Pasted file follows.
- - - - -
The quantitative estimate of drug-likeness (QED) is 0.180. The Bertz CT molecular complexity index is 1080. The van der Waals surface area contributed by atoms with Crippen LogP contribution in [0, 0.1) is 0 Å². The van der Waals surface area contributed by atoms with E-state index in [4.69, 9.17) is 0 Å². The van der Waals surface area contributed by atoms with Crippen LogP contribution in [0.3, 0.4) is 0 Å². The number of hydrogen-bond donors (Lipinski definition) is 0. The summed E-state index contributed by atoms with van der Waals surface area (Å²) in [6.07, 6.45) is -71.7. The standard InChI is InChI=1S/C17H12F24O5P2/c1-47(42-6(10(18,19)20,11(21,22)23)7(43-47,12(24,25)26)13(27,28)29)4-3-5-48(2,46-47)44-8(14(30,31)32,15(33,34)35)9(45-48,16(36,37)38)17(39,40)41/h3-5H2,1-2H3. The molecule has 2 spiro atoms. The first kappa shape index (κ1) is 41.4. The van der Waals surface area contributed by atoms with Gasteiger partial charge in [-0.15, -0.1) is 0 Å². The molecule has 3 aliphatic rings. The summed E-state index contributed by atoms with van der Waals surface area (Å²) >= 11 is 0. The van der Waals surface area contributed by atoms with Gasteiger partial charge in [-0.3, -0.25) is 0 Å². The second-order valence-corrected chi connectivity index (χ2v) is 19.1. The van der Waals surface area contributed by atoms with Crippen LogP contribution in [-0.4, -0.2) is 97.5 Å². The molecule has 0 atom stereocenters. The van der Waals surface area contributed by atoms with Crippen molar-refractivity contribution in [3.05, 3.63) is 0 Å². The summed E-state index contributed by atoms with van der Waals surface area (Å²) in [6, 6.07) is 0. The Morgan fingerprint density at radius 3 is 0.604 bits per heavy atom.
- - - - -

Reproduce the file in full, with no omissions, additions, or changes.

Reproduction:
The quantitative estimate of drug-likeness (QED) is 0.180. The Bertz CT molecular complexity index is 1080. The van der Waals surface area contributed by atoms with Crippen LogP contribution in [0, 0.1) is 0 Å². The van der Waals surface area contributed by atoms with E-state index in [4.69, 9.17) is 0 Å². The van der Waals surface area contributed by atoms with Crippen LogP contribution in [0.3, 0.4) is 0 Å². The number of hydrogen-bond donors (Lipinski definition) is 0. The summed E-state index contributed by atoms with van der Waals surface area (Å²) in [6.07, 6.45) is -71.7. The standard InChI is InChI=1S/C17H12F24O5P2/c1-47(42-6(10(18,19)20,11(21,22)23)7(43-47,12(24,25)26)13(27,28)29)4-3-5-48(2,46-47)44-8(14(30,31)32,15(33,34)35)9(45-48,16(36,37)38)17(39,40)41/h3-5H2,1-2H3. The molecule has 2 spiro atoms. The first kappa shape index (κ1) is 41.4. The van der Waals surface area contributed by atoms with Gasteiger partial charge in [-0.15, -0.1) is 0 Å². The molecule has 3 aliphatic rings. The summed E-state index contributed by atoms with van der Waals surface area (Å²) >= 11 is 0. The van der Waals surface area contributed by atoms with Gasteiger partial charge in [-0.3, -0.25) is 0 Å². The second-order valence-corrected chi connectivity index (χ2v) is 19.1. The van der Waals surface area contributed by atoms with Crippen LogP contribution in [-0.4, -0.2) is 97.5 Å². The molecule has 0 atom stereocenters. The van der Waals surface area contributed by atoms with Crippen molar-refractivity contribution in [3.05, 3.63) is 0 Å². The summed E-state index contributed by atoms with van der Waals surface area (Å²) in [6, 6.07) is 0. The Morgan fingerprint density at radius 3 is 0.604 bits per heavy atom.